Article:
Have Cities Become Too Big to Rebuild?
Kevin Felts 02.14.17
The early estimates for the Lake Oroville spillway put the damage somewhere around $100 million. If the dam or spillway had failed, the communities downriver would have been washed away.
According to Wikipedia, the first post office in Oroville opened in 1854. The city was incorporated in 1906.
The question is, how do we as a nation rebuild communities that took decades, if not centuries to construct? How do we rebuild a century of schools, homes, businesses, and infrastructure in just a few years?
Where is the money supposed to come from to rebuild?
Let’s take Hurricane Andrew for example. Andrew caused $10 billion in insured damages, which led to the bankruptcy of nine small insurance companies. That cost is just for the people who had insurance coverage.
There a great number of people who never expect to be flooded, so they do not have flood insurance. With homes leveled, how are the uninsured supposed to rebuild?
Where are the construction materials supposed to come from to rebuild? Where are the workers supposed to come from?
Homes, schools and businesses are being constructed all over the nation. The manufacturing of construction materials such as boards, plywood, sheetrock, nails, and screws are balanced with current demand. When demand spikes, prices will go up.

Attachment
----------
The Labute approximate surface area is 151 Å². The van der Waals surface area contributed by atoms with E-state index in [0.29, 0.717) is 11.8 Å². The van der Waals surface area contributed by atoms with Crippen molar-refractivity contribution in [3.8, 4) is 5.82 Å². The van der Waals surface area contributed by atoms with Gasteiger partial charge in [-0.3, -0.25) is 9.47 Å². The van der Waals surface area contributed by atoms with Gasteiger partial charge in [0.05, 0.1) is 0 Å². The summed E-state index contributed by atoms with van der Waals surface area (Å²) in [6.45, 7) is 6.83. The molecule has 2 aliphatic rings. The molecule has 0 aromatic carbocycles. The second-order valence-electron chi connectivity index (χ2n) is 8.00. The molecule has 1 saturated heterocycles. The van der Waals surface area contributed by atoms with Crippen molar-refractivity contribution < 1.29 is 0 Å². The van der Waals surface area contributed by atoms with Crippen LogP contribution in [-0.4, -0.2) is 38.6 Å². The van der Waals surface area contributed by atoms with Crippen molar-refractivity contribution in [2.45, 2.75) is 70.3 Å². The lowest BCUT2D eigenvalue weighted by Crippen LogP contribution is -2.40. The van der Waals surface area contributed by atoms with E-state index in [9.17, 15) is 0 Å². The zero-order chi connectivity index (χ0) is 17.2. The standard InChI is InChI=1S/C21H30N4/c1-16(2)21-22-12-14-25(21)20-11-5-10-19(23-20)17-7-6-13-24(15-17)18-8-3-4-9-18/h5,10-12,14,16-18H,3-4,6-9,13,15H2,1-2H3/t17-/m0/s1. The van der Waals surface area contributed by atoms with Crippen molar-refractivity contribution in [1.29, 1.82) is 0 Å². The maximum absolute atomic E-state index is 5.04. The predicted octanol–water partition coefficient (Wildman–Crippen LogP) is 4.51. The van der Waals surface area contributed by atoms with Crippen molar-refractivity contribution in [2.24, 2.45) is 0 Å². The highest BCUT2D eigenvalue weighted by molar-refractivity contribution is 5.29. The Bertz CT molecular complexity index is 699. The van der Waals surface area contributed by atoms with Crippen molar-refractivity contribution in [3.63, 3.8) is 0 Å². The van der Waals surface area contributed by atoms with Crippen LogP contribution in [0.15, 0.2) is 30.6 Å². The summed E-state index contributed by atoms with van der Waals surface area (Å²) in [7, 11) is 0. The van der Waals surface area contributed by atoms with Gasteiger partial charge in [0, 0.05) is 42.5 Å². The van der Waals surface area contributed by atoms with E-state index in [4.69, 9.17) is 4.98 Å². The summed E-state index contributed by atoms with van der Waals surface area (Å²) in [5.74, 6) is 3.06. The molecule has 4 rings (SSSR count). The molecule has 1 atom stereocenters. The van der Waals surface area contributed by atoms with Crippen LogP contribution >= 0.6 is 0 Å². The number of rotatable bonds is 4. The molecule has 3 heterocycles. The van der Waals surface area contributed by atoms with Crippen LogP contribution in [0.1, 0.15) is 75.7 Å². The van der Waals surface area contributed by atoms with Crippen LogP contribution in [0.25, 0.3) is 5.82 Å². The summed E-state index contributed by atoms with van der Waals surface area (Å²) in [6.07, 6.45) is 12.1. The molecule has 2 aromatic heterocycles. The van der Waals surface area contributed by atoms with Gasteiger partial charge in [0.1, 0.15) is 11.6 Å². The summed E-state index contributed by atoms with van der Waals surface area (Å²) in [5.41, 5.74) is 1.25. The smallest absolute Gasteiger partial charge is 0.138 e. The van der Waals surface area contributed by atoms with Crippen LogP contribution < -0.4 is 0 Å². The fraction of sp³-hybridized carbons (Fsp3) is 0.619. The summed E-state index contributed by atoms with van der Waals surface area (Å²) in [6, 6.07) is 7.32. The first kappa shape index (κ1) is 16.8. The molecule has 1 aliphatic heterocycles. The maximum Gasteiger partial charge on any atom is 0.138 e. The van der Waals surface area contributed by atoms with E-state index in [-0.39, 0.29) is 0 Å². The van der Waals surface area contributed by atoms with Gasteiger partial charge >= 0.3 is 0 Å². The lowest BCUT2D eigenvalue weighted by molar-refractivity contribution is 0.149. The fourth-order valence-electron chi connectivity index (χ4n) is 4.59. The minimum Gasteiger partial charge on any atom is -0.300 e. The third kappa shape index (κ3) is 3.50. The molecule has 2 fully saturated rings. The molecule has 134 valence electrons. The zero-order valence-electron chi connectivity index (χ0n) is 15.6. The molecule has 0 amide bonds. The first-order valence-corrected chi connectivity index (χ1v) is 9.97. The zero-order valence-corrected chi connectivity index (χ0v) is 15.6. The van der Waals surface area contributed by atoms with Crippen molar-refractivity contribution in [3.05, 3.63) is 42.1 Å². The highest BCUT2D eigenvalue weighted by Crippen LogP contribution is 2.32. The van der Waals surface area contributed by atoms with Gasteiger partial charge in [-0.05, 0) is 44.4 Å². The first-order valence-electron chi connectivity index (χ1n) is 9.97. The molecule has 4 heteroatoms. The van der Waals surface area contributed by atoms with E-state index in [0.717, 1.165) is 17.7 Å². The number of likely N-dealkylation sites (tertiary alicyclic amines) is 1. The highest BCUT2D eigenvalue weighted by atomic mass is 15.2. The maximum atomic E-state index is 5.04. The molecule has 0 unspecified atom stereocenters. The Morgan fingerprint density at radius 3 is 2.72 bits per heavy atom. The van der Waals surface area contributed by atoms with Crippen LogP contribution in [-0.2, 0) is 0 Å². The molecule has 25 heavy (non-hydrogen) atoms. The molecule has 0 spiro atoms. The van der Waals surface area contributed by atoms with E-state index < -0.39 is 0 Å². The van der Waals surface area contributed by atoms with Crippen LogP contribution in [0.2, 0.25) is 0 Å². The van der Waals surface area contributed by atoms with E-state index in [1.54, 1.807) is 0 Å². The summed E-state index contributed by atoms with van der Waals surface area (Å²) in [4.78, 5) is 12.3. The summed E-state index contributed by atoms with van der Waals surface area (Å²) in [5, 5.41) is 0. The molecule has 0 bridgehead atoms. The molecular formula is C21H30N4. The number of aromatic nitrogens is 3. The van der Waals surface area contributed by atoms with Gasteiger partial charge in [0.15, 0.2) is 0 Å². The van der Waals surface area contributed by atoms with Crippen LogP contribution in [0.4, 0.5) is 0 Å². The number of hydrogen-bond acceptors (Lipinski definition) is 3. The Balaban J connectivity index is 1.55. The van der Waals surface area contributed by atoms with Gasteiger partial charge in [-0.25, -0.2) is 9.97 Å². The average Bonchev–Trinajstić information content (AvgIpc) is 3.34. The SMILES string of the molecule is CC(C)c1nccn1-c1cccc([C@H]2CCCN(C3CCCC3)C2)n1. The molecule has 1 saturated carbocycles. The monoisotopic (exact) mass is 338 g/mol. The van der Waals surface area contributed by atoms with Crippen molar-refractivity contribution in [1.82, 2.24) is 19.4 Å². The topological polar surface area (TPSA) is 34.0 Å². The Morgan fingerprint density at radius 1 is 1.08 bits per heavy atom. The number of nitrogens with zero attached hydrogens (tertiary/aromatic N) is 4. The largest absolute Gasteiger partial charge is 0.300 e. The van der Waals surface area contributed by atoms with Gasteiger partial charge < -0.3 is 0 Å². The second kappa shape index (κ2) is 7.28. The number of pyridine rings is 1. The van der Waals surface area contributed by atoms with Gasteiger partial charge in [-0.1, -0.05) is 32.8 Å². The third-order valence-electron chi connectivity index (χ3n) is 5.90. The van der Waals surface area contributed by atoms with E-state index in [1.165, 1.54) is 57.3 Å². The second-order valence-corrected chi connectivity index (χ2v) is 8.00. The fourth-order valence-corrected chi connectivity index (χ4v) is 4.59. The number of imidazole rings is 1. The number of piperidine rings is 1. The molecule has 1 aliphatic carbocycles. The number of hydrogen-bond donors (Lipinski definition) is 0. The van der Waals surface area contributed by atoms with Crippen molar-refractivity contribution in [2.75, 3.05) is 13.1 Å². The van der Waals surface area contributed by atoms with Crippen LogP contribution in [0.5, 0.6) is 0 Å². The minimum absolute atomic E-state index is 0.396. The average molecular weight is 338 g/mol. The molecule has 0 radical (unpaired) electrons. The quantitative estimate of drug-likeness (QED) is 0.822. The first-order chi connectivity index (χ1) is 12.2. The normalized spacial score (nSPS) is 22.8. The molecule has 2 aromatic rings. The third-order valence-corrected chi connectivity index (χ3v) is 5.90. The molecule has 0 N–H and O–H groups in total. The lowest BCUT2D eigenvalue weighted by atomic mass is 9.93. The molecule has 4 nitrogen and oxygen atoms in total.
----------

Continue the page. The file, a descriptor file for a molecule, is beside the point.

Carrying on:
Rebuilding communities that were be washed away by a wall of water would affect prices all over the nation.
As of February 14, 2017 an estimated 100,000 people have been ordered to evacuate.
On January 4, 2017 the Pasadena Star News published an article detailing the housing shortage in California – California needs to build a staggering number of homes and we are way behind. The article states that under current demand 180,000 new homes are needed each year, while only 80,000 are being constructed.
California already has a 100,000 home per year deficit, so how is the state supposed to rebuild entire communities and keep up with population growth? Exactly where are the people evacuating from Lake Oroville supposed to go?
Lake Oroville Example of Things to Come
Whether it is a city on the east coast, gulf coast, west coast or somewhere in between, as populations grow and cities expand, how do we rebuild and/or relocate?